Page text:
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RSA Conference to Cover Legal Issues of Retaliatory Hacking
Law Technology News
Next week's RSA Conference, a prominent information security event organized by Hopkinton, Mass.-based EMC Corp. and held February 25 to March 1 in San Francisco, has 19 sessions on its agenda related to law including the relatively new subject of retaliatory attacks.
Legal topics have long been part of the conference. In this year's addition, it's important to understand that the term "retaliatory" does not mean criminally hacking an organization in response to hack attempts against your own organization, explained conference speaker Serge Jorgensen, chief technology officer of Sarasota, Fla.-based security consultancy Sylint Group. Instead, the term refers to active defense measures to catch criminals such as intentionally creating insecure networks, planting false data in your own network, or putting homing beacons inside important documents.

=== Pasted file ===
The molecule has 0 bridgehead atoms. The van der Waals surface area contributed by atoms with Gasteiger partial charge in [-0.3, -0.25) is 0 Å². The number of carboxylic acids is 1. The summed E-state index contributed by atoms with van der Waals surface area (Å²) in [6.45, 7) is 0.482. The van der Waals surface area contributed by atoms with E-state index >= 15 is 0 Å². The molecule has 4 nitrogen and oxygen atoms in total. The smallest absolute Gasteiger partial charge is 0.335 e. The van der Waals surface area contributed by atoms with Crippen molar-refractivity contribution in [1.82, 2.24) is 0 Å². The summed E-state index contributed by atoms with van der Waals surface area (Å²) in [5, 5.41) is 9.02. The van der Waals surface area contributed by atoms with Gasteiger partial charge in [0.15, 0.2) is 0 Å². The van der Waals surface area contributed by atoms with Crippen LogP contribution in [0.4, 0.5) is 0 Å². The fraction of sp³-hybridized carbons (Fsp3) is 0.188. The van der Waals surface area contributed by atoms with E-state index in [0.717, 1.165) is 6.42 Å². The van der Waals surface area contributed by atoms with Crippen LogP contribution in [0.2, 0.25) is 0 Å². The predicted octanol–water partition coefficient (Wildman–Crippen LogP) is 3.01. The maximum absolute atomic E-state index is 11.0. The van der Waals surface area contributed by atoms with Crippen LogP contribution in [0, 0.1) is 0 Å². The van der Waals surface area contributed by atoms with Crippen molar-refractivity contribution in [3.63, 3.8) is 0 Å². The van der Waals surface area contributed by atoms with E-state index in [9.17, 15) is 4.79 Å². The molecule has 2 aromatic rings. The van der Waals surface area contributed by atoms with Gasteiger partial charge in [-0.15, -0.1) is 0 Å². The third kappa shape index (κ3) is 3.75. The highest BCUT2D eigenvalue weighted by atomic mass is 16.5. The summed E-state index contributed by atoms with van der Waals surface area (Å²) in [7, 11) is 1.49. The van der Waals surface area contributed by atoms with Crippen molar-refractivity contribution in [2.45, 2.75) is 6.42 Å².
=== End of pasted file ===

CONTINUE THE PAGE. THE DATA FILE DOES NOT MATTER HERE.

Retaliatory hacking will be the subject of a mock trial and panel, with a second panel that delves into the international issues on the topic, said attorney and conference general manager Sandra Toms-LaPedis.
Litigation is covered in two additional sessions: E-Discovery: Exploring the Rising Star on Your Risk Horizon and Practical Advice for Cloud Forensics. Several other sessions focus on law itself, with topics such as data breaches, computer crime, data privacy, bring-your-own-device trends, and social media.
Other sesssions on Administration Cyber Security Priorities for Federal Information Systems; Lawyers, Regs and Money: The Breach Has Hit the Fan; Legal Aspects of Bring-Your-Own-Devices; and Techno-Ethics for Lawyers How Technology Complicates Ethical Compliance may compel lawyers' attention.
Notable speakers include Magistrate Judge Andrew Peck, of the Southern District of New York; Magistrate Judge John Facciola, of the District of Columbia; American Bar Association e-discovery expert Steven Teppler, who is a partner at Kirk Pinkerton; and Hitachi Data Systems engineer Eric Hibbard, who advocates for e-discovery process standards.